Firing it up there was a little shake from side to side (to let you know it's a boxer) until the engine ran up to idle and then it was as smooth as silk. Safe to say it is the smoothest twin I've ever ridden.
The other day I hopped from the Connie to the Tenere after about an hour and a half break and it took me a little while to get my head right for riding the Ten. When I got on the Beemer I got in the groove a bit quicker.
Did I mention that the motor is smooth? Well it is, and it is very quiet and spins up readily and quickly. I barely heard a peep from it (I did have ear plugs in) and actually had to keep half an eye on the tacho to check how much petrol I was pouring into it. And there was plenty of torque hiding inside waiting to hustle me towards the next corner too. I think I'd actually want to make it a bit louder so I could have some indication of when I needed to hunt for another gear - maybe you'd get used to it.
Anyway, the motor was very nice and let me stuff things up (like not down-changing) every now and again and I can definitely see it eating a lot of miles very easily. Colin told me to compare it to the Ten and not the Connie but honestly it was nearly as smooth and very comfortable.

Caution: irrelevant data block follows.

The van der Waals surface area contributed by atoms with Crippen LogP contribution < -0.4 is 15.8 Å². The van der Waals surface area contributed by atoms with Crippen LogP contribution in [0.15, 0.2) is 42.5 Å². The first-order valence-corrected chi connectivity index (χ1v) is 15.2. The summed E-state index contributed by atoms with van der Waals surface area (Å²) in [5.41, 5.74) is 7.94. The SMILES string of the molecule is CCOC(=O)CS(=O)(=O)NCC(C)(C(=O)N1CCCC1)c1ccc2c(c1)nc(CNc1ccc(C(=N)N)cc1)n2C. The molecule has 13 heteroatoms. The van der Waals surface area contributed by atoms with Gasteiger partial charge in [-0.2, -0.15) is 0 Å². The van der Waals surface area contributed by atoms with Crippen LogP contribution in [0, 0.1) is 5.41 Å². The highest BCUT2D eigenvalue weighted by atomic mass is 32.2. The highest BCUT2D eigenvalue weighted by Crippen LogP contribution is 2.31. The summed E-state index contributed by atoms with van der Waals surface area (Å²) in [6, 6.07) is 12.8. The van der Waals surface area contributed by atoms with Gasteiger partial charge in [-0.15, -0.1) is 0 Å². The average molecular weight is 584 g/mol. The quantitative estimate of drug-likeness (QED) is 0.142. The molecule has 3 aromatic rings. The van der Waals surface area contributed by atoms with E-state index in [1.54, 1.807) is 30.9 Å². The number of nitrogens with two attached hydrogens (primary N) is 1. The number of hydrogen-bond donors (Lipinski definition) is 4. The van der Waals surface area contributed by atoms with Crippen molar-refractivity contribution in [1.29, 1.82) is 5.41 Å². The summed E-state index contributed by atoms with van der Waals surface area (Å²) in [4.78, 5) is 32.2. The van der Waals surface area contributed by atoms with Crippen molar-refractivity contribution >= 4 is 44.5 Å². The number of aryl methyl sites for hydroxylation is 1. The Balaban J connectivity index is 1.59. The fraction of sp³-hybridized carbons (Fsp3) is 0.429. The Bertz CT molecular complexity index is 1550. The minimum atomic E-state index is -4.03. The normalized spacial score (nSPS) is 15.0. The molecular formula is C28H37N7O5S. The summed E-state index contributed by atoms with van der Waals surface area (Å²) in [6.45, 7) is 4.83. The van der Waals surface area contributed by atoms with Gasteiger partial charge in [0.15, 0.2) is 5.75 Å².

The suspension was setup quite firm but it handled those dodgy back roads really well and had that nice planted feeling that you want. Tip-in (like on the Ten and most Adv bikes) was a piece of cake and hitting the awesome brakes didn't upset the bike at all.
What about the comparison to the Ten? Well, I guess it might have been easier to write this if I'd had the Ten along too, but they have some similarities and some differences. Handling wise, they are very similar and if I put similar (80/20) tyres on the Tenere then they'd be very close although the BMW probably has better suspenders (and I think it had ESA). They are both great bikes for riding NZ roads.
Engine wise they are quite different. The Tenere is definitely lazier and kicks out oodles of torque from idle whereas the GS spits it out far more smoothly and wants to rev more (higher redline too). This probably where it is more like the Connie too - that smooth torque delivery is deceptive, you don't necessarily get the kick in the pants but you accelerate pretty damn quickly and oh so smoothly.
I only did about 16km on the GS but yeah, it's a very nice bit of kit. If I were a rich bloke maybe I'd even have one...or a new Ten with ESA and some other mod-cons and 10k or so in my pocket.
Anyway, back to the ride...
From the Weber Road we carried on South on SH2, got waved at by a bloke in a red car - not sure what he wanted, we didn't stop to ask - and then turned off at Orinigi to take a few more back roads to Pahiatua where a certain BMW got thirsty.
|Thirsty Beemer, patient Connie...|
One last squirt over the track got us into Aokautere where Colin turned for his trip back down to Waikanae and I rode home for a cold drink - the liners will be out of the gear for our next run...
Outstanding day out and I really enjoyed sampling something different.
|Smiling even with all those bugs in her eyes...|